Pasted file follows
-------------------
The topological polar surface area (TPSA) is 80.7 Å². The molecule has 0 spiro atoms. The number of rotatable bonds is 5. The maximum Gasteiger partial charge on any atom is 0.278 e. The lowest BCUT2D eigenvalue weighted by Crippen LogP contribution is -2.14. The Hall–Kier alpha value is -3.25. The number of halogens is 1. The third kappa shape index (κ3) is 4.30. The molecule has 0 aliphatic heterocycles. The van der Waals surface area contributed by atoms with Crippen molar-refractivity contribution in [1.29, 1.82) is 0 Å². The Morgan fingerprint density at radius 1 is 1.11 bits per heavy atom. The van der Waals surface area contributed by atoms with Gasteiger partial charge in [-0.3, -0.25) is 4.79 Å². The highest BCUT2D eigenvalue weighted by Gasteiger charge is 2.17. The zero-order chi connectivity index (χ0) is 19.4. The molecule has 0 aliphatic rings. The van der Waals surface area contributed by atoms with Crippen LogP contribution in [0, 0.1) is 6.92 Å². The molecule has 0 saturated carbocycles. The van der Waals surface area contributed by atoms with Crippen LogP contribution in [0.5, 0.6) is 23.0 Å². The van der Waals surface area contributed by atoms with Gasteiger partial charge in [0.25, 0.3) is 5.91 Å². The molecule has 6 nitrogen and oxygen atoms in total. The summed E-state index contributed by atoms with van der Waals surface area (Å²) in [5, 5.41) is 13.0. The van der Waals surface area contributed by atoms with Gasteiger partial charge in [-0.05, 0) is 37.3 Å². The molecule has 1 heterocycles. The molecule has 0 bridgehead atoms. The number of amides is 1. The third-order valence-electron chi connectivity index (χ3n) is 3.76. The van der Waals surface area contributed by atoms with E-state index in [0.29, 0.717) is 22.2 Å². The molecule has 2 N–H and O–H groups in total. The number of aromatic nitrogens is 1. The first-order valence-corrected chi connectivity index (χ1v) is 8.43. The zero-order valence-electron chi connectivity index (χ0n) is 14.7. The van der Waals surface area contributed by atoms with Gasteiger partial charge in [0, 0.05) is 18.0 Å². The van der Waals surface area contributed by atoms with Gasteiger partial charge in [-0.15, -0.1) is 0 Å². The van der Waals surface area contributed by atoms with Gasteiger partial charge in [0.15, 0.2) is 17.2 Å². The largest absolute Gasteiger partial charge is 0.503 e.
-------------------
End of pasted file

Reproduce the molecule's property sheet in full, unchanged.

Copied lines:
The topological polar surface area (TPSA) is 80.7 Å². The molecule has 0 spiro atoms. The number of rotatable bonds is 5. The maximum Gasteiger partial charge on any atom is 0.278 e. The lowest BCUT2D eigenvalue weighted by Crippen LogP contribution is -2.14. The Hall–Kier alpha value is -3.25. The number of halogens is 1. The third kappa shape index (κ3) is 4.30. The molecule has 0 aliphatic heterocycles. The van der Waals surface area contributed by atoms with Crippen molar-refractivity contribution in [1.29, 1.82) is 0 Å². The Morgan fingerprint density at radius 1 is 1.11 bits per heavy atom. The van der Waals surface area contributed by atoms with Gasteiger partial charge in [-0.3, -0.25) is 4.79 Å². The highest BCUT2D eigenvalue weighted by Gasteiger charge is 2.17. The zero-order chi connectivity index (χ0) is 19.4. The molecule has 0 aliphatic rings. The van der Waals surface area contributed by atoms with Crippen LogP contribution in [0, 0.1) is 6.92 Å². The molecule has 0 saturated carbocycles. The van der Waals surface area contributed by atoms with Crippen LogP contribution in [0.5, 0.6) is 23.0 Å². The van der Waals surface area contributed by atoms with Gasteiger partial charge in [0.25, 0.3) is 5.91 Å². The molecule has 6 nitrogen and oxygen atoms in total. The summed E-state index contributed by atoms with van der Waals surface area (Å²) in [5, 5.41) is 13.0. The van der Waals surface area contributed by atoms with Gasteiger partial charge in [-0.05, 0) is 37.3 Å². The molecule has 1 heterocycles. The molecule has 0 bridgehead atoms. The number of amides is 1. The third-order valence-electron chi connectivity index (χ3n) is 3.76. The van der Waals surface area contributed by atoms with E-state index in [0.29, 0.717) is 22.2 Å². The molecule has 2 N–H and O–H groups in total. The number of aromatic nitrogens is 1. The first-order valence-corrected chi connectivity index (χ1v) is 8.43. The zero-order valence-electron chi connectivity index (χ0n) is 14.7. The van der Waals surface area contributed by atoms with Gasteiger partial charge in [0, 0.05) is 18.0 Å². The van der Waals surface area contributed by atoms with Gasteiger partial charge in [-0.15, -0.1) is 0 Å². The van der Waals surface area contributed by atoms with Gasteiger partial charge in [0.15, 0.2) is 17.2 Å². The largest absolute Gasteiger partial charge is 0.503 e.